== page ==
Chiodo Corporation is a Melbourne-based property developer led by Paul Chiodo and Ilya Frolov. Chiodo is a three-pronged business that combines property development, capital funds and investment teams that work with industry leaders in the procurement, design and implementation phases for developments of all sizes.
In Melbourne, all of Chiodo’s construction is managed in-house, and the company specialises in luxury residential and commercial developments. Chiodo Corp’s first foray into the hotel sector is the Fairmont Port Douglas, a luxury 5-star resort and function centre that’s expected to commence construction later this year. We sat down with Chiodo Chief Executive Paul Chiodo to talk about the genesis, concept and vision for Fairmont Port Douglas.
Chiodo Corp acquired the site of its biggest build to date – a notorious 2.1 hectare lot – last year, and plans for the Accor Fairmont were lodged with the council in September. Paul told us the team spent three months finding a hotelier for the development, and when Accor initially presented its Sofitel brand, they pushed back in hopes of a more high end name. Accor’s Fairmont, known for such iconic locations as The Plaza in New York and The Savoy in London, was chosen for its luxury reputation and the name’s ability to attract international tourism. The Fairmont Port Douglas will be the first of its kind in Australia, a drawcard for the brand that Paul expects to attract local tourists.
Integral to the concept and design of the resort was the inclusion of the land’s traditional owners. Paul said Chiodo has consulted with the Kuku Yalanji people throughout every aspect of the design process, and has plans to employ members of the local Indigenous community during and after construction.
“Port Douglas has a brutal past, and this hotel is going to be a place of spiritual healing,” Paul said. Chiodo has established a strong relationship with the Indigenous community in Port Douglas to ensure the hotel not only pays respect to the traditional land owners, but tells their story with pride, championing the local culture, not in a tokenistic or transactional way.
“We don’t want to hide from the past. We need to heal properly, and I want every piece of the hotel to understand that and feel that. Tourists, whether local or international, I think they want to know [the history]” Paul said.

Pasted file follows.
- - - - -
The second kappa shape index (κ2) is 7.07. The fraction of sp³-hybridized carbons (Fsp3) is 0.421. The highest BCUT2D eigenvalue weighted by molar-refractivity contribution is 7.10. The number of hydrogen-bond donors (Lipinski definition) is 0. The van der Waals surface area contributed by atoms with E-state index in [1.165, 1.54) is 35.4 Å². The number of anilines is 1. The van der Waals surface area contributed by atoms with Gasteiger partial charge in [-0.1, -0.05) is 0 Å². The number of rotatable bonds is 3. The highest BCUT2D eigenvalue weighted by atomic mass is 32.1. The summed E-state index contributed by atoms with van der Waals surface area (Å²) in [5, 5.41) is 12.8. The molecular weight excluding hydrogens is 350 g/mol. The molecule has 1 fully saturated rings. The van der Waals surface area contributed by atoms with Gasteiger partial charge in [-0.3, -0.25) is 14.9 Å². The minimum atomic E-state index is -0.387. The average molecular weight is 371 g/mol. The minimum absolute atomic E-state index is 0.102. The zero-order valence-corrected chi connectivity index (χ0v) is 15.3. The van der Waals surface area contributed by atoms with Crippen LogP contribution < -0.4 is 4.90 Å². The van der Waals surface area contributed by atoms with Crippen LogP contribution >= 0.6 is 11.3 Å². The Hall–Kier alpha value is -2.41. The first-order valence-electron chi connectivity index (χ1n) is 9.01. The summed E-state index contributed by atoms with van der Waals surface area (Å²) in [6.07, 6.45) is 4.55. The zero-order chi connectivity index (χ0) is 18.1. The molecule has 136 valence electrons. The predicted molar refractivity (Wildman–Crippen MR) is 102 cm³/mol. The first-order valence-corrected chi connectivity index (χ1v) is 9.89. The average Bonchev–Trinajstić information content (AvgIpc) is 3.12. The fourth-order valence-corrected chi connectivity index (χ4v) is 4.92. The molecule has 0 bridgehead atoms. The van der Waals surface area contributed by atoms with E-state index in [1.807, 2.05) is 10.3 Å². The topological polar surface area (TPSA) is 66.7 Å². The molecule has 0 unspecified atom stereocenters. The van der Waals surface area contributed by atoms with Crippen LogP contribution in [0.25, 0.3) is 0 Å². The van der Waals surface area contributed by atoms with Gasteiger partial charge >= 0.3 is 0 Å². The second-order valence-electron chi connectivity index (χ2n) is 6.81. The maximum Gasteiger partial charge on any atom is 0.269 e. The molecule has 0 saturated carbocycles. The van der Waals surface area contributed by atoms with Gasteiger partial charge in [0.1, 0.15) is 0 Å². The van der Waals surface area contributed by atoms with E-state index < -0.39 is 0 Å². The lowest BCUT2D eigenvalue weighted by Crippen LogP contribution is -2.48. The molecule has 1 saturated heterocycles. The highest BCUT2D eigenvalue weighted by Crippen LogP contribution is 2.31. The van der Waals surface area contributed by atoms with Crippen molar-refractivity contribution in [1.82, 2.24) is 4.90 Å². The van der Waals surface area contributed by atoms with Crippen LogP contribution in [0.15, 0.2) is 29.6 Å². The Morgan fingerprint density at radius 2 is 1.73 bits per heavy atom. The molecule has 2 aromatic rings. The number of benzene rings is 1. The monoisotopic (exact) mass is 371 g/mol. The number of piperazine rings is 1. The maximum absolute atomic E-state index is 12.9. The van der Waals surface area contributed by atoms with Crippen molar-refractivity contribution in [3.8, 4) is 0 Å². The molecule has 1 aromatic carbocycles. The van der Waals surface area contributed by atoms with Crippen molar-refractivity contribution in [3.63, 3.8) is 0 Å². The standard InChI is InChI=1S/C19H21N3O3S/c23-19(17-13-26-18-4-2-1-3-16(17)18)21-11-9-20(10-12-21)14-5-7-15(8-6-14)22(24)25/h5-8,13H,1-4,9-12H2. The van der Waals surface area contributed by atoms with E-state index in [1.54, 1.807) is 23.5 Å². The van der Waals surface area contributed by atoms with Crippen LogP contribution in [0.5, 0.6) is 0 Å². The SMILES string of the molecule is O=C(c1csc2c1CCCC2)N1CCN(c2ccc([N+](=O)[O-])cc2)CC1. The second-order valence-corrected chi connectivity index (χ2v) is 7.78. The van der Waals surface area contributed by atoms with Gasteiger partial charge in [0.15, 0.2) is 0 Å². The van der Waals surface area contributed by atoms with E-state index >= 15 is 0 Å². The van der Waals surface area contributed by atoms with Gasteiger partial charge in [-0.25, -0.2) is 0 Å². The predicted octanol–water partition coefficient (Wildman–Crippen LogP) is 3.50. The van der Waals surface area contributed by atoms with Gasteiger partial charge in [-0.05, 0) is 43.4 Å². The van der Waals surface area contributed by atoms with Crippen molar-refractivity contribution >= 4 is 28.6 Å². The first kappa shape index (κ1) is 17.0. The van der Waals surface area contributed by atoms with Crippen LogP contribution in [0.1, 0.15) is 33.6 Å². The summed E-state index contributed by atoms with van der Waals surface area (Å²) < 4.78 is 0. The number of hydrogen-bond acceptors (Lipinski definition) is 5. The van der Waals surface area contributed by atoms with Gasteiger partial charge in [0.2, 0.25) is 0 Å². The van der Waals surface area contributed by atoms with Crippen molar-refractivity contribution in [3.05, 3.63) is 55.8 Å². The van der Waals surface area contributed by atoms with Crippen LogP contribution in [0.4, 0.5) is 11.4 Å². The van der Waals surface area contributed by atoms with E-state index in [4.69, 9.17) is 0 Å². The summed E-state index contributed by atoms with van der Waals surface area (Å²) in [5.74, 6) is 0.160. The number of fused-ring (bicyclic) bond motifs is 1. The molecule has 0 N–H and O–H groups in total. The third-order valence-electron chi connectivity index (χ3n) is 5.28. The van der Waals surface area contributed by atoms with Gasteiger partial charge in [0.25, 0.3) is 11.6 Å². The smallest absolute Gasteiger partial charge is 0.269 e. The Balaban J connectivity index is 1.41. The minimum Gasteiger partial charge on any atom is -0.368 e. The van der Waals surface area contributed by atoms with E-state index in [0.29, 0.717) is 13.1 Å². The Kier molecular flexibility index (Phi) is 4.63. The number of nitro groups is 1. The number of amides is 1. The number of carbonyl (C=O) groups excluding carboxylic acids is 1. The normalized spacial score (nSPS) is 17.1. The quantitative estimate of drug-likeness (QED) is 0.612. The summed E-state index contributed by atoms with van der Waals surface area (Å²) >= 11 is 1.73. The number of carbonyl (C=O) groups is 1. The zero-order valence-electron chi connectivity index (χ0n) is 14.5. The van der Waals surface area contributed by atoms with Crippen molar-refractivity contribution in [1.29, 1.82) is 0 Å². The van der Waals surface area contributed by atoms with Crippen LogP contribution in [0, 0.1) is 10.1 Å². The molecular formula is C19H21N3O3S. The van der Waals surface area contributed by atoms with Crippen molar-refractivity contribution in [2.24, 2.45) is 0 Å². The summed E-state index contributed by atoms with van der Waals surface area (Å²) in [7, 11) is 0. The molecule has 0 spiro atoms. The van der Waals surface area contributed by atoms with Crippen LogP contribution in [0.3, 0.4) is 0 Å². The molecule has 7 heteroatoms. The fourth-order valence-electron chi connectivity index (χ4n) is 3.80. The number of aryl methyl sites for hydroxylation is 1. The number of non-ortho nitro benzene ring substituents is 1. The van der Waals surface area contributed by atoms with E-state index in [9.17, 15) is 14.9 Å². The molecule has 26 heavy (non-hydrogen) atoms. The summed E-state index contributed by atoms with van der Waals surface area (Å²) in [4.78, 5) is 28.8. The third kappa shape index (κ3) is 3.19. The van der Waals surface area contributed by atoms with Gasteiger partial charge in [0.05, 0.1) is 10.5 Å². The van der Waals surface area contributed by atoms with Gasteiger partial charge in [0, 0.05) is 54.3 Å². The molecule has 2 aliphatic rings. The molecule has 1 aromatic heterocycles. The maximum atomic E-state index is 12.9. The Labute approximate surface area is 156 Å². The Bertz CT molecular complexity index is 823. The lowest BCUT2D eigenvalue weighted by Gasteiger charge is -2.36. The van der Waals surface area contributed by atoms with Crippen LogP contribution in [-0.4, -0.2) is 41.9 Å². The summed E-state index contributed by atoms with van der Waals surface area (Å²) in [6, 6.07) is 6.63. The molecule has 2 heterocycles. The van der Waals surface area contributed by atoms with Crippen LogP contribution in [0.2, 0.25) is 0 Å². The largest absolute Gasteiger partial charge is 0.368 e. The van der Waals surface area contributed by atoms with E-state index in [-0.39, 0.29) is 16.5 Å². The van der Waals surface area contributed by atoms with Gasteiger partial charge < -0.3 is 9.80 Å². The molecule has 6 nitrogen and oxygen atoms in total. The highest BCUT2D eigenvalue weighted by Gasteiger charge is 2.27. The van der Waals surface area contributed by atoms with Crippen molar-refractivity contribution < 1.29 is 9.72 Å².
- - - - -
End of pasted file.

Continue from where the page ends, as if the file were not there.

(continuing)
Paul says Accor has welcomed the concept, and the hotel, once open, will hopefully see weekly welcome to country ceremonies and other traditional customs incorporated within the hotel’s offering.
The original design concept for the hotel, which features a rooftop wedding deck to cater to the 500-a-year industry in the coastal town, was provided by Jamie Durie, who also designed the landscape architecture.
The design was further refined by Studio Carter, a global interior design firm who worked closely with members of the Kuku Yalanji community on the resort’s design to create a space that is inclusive for tourists and Indigenous Australians alike.
The next step for Chiodo, whose Queensland portfolio also includes the Amba luxury apartments in Port Douglas, is council approval, after which they can begin the tendering process.
Once a builder is appointed, construction is expected to commence towards the end of 2021, and take two years. Paul hopes that by the time the resort is ready, international tourism will return to Far North Queensland, and the Fairmont Port Douglas will be a destination for local and overseas visitors.
Paul expects Queensland mainstays Hutchinsons and Watpac to tender for the build, and we predict Multiplex will follow suit.
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